|Fact Sheet 2006-3047|
U.S. Department of the Interior
U.S. Geological Survey
This fact sheet is in Adobe Acrobat® Portable Document Format (PDF). You will need Adobe Acrobat Reader®, version 6 or higher, to view or print the PDF. If you don't already have this free viewing software or need to upgrade your version, download Adobe Acrobat Reader®. Users with visual disabilities can visit http://access.adobe.com/ for conversion tools and information to help make PDF files accessible. The fact sheet is also available from USGS Maps and Publications.
This fact sheet describes data collection for the assessment of aquatic communities in northeastern Wyoming and southeastern Montana. This assessment was conducted in 2005 in cooperation with the Bureau of Land Management (BLM), Montana Department of Environmental Quality (MDEQ), Montana Fish, Wildlife and Parks (MFWP), U.S. Environmental Protection Agency (USEPA), Wyoming Department of Environmental Quality (WDEQ), and Wyoming Game and Fish Department (WGFD). This fact sheet also describes groups with interests or responsibilities in monitoring the effects of coal-bed natural gas development within the Powder River Basin.
The Powder River Structural Basin (PRB) in northeastern Wyoming and southeastern Montana is an important source of energy resources for the United States. Resources produced from the basin include coal, oil, uranium, conventional natural gas, and within the last decade coal-bed natural gas (CBNG) that often is referred to as coal-bed methane. As of 2004, more than 10,000 CBNG wells had been drilled in northeastern Wyoming (Wyoming Oil and Gas Conservation Commission, 2005). An estimated 50,000 to 60,000 CBNG wells could be drilled and put into production in the PRB by 2012 (Wyoming Oil and Gas Conservation Commission, 2005). Throughout the PRB large volumes of ground water are removed from coal-bed aquifers and discharged on the surface in order to recover CBNG. This ground water, which can be slightly to moderately saline, is discharged to perennial, intermittent, and ephemeral streams and to surface impoundments. It is currently unknown what potential effects these discharges will have on aquatic communities (fish, macroinvertebrates, and algae) and their habitats.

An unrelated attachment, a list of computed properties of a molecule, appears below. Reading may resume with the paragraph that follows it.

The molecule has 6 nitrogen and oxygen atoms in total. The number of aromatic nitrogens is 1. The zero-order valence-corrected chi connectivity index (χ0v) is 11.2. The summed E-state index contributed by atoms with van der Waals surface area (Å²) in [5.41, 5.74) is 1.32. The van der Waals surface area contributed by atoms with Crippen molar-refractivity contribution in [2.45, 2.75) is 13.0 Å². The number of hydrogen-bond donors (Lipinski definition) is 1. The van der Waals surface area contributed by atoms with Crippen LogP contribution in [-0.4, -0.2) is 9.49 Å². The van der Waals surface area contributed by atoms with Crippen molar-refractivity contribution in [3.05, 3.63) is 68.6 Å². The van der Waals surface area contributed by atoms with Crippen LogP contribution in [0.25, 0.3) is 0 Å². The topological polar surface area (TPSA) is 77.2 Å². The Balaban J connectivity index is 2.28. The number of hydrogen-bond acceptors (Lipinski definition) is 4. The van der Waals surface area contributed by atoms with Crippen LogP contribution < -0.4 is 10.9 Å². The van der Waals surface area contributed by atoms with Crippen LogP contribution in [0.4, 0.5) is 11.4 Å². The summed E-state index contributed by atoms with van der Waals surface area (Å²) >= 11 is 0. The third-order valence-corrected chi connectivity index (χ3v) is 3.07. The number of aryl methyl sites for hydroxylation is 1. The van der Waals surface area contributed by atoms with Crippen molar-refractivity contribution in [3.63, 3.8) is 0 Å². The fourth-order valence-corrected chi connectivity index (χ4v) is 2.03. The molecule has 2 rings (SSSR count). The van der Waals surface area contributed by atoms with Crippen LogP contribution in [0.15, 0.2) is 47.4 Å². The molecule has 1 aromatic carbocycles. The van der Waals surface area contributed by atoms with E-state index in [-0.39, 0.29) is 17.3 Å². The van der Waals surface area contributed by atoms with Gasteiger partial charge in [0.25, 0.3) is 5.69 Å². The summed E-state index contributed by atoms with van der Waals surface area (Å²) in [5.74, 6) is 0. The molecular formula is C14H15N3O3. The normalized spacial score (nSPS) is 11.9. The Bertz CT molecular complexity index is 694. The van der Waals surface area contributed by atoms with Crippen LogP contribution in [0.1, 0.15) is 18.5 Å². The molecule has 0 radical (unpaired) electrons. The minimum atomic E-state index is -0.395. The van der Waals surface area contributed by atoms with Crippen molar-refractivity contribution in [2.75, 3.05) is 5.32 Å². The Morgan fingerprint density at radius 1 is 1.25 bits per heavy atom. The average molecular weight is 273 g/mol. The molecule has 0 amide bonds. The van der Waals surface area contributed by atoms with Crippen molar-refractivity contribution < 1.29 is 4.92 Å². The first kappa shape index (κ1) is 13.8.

Wyoming Water Science Center
Contact Information: Wyoming Webmaster
|AccessibilityFOIAPrivacyPolicies and Notices|
|U.S. Department of the Interior, U.S. Geological Survey
Page Contact Information: Contact USGS
Last modified: Tuesday, November 29 2016, 05:21:37 PM